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Egypt’s Ahmad Abdalla on Empowered Female Prostitute Toutou in His ‘EXT. Night’

Versatile Egyptian auteur Ahmad Abdalla is well known on the fest circuit for “Microphone,” about Egypt’s hip-hop scene, “Rags  & Tatters,” which exposed the country’s deep post-revolution poverty, and female identity melodrama “Decor.”

In “EXT. Night,” which is his 6th feature, he returns to Egypt’s darkness with a wry comedy in which a young film director, a hooker, and a cab driver wander around Cairo’s backstreets during the course of a single night that poignantly puts on screen the city’s segregated class system and its misogyny, besides its bustling vitality. During the Cairo Film Festival where, after bowing in Toronto, the pic had its Middle East premiere, Abdalla spoke to Variety about how he built “EXT. Night” around the character of an empowered woman named Toutou who happens to be a prostitute.

If I’m not mistaken, after “Decor” you were supposed to make a Zombie comedy. Then due to budget issues you instead did “EXT. Night” which in a way marks a return to your roots, shooting on the street, like “Heliopolis” and “Microphone.”

Yes. I wanted to make “Zombie Gozombie” but due to financial difficulties I decided that while I was waiting for the the financing to come through I would embark on another project that would be more personal; that would take me out of my creative comfort zone and that I would shoot and and co-produce myself.  

In this film you pay tribute to Cairo. I think you have called it a deconstruction of Cairo. Can you elaborate on that?

Yes Cairo really is a main theme of this film. The characters all share this same city, and actually all live very close to each other. But each neighborhood is a world of its own. So it was my way to observe the extreme segregation in Cairo and how people who are living in this huge city aren’t able to communicate. This is happening in every big city [around the world] but I think it’s more obvious in Egypt, and it’s very clear that social stratification is a problem.

How did you choose Egyptian-Austrian actress Mona Hala who carries the movie?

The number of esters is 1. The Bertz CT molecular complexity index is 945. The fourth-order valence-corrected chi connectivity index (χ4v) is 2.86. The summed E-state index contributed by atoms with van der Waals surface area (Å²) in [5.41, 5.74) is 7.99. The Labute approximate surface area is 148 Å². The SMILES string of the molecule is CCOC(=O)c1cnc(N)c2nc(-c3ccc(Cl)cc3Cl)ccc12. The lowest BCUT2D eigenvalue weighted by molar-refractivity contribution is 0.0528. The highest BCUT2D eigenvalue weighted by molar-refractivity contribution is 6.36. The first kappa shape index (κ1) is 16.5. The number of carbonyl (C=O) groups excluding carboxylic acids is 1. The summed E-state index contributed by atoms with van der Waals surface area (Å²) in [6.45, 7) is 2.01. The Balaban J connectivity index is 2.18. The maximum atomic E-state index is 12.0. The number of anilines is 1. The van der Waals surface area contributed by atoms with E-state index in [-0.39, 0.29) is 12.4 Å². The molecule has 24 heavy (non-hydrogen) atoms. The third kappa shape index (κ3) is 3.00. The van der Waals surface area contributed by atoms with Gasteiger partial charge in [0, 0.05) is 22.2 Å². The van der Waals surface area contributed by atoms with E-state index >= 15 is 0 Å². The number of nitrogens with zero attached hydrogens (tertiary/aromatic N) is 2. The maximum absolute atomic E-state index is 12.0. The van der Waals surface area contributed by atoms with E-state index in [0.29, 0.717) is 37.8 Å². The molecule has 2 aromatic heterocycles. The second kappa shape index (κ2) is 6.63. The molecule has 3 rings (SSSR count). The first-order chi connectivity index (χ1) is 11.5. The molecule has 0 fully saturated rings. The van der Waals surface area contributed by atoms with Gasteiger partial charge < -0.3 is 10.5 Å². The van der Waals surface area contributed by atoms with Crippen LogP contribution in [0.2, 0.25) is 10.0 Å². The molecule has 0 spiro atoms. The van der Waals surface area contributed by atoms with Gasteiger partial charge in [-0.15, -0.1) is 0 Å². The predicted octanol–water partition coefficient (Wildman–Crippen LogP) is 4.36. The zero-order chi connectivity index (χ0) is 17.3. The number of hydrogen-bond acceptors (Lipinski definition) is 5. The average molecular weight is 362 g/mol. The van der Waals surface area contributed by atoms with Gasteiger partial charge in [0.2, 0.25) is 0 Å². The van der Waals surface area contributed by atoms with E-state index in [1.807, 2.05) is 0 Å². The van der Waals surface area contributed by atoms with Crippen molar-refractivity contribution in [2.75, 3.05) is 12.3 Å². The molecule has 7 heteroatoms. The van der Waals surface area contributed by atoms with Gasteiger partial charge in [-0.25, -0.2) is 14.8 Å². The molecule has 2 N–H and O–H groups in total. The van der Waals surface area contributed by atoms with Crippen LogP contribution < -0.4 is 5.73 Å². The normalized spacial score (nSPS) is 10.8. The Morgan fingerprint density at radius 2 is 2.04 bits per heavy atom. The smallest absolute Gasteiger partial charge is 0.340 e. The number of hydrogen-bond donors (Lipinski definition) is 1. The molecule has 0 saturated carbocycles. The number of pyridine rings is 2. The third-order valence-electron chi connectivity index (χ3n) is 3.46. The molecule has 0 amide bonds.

When me and Sherif [Alfy] were working on the script we were already thinking about Mona. Many people told us she doesn’t look Egyptian, that she has European features. But I didn’t care, because she’s actually very Egyptian. The way she speaks, the way she understand the community and the old traditional dynamics between men and women in this city. She’s a very smart observer of everything happening around her regarding social differences and gender issues.

Would other Egyptian actresses have turned down the role of a prostitute?

I would assume that many would, and probably this is why I didn’t think of calling most of the obvious names on the market. I tried going to Mona Hala who isn’t as much of a familiar presence in Egyptian cinema. I knew that many of them would not like to play a prostitute, even though I don’t see Toutou as a prostitute. I see her as a struggling woman trying to find her place. I knew that many actors in Cairo who would refuse to play this part, but I also knew that Hala would read more into it than just being a prostitute.

Even though Toutou is mistreated, its clear that you are not portraying her merely as a victim. She’s headstrong and smarter than the two men she is with. In fact I think the whole film is centered around her character.

True. I wanted to use her character to delve deeper into Cairo because usually the voice of women, and especially women in her profession, is very suppressed in Egypt. It was interesting for me to work with a character that has become a stereotype in cinema and look at her from a different perspective and also a prism to view the other characters and the city.

The film talks about censorship in regards to a novel, citing a real case. Several Egyptian films, such as “The Nile Hilton Incident,” have been censored in Egypt recently. But it seems you have not had any trouble with this film even though the police are not depicted in the most favorable light.

I can’t speak for other films because I don’t know what negotiations went on with them, but I’ve been lucky enough that so far the films I’ve made have all been approved by censorship. That’s probably because my films are not very direct in the way they observe Egyptian society. “EXT. Night” was cleared to play at the Cairo festival and will also be playing in Egyptian cinemas in mid-December.

 

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